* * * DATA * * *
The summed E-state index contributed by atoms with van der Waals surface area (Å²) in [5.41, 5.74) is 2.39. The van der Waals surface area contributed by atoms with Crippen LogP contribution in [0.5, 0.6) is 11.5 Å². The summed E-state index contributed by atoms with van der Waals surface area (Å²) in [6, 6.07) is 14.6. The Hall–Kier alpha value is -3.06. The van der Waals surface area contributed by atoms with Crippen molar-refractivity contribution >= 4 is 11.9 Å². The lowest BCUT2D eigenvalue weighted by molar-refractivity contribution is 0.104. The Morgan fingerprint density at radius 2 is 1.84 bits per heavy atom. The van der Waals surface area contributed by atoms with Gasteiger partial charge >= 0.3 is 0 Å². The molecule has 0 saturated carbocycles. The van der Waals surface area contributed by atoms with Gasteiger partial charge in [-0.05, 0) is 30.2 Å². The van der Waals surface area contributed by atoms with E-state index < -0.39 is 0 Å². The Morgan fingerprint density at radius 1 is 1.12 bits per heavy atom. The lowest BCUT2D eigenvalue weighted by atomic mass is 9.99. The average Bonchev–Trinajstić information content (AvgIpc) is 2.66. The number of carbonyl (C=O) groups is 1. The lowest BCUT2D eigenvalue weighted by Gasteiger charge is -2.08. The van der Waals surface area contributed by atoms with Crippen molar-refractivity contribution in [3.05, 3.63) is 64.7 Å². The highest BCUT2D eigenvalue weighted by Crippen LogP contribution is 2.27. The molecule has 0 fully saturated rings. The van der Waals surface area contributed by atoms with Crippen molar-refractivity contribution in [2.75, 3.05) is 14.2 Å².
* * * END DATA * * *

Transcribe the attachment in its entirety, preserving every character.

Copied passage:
The summed E-state index contributed by atoms with van der Waals surface area (Å²) in [5.41, 5.74) is 2.39. The van der Waals surface area contributed by atoms with Crippen LogP contribution in [0.5, 0.6) is 11.5 Å². The summed E-state index contributed by atoms with van der Waals surface area (Å²) in [6, 6.07) is 14.6. The Hall–Kier alpha value is -3.06. The van der Waals surface area contributed by atoms with Crippen molar-refractivity contribution >= 4 is 11.9 Å². The lowest BCUT2D eigenvalue weighted by molar-refractivity contribution is 0.104. The Morgan fingerprint density at radius 2 is 1.84 bits per heavy atom. The van der Waals surface area contributed by atoms with Gasteiger partial charge >= 0.3 is 0 Å². The molecule has 0 saturated carbocycles. The van der Waals surface area contributed by atoms with Gasteiger partial charge in [-0.05, 0) is 30.2 Å². The van der Waals surface area contributed by atoms with E-state index < -0.39 is 0 Å². The Morgan fingerprint density at radius 1 is 1.12 bits per heavy atom. The lowest BCUT2D eigenvalue weighted by atomic mass is 9.99. The average Bonchev–Trinajstić information content (AvgIpc) is 2.66. The number of carbonyl (C=O) groups is 1. The lowest BCUT2D eigenvalue weighted by Gasteiger charge is -2.08. The van der Waals surface area contributed by atoms with Crippen molar-refractivity contribution in [3.05, 3.63) is 64.7 Å². The highest BCUT2D eigenvalue weighted by Crippen LogP contribution is 2.27. The molecule has 0 fully saturated rings. The van der Waals surface area contributed by atoms with Crippen molar-refractivity contribution in [2.75, 3.05) is 14.2 Å².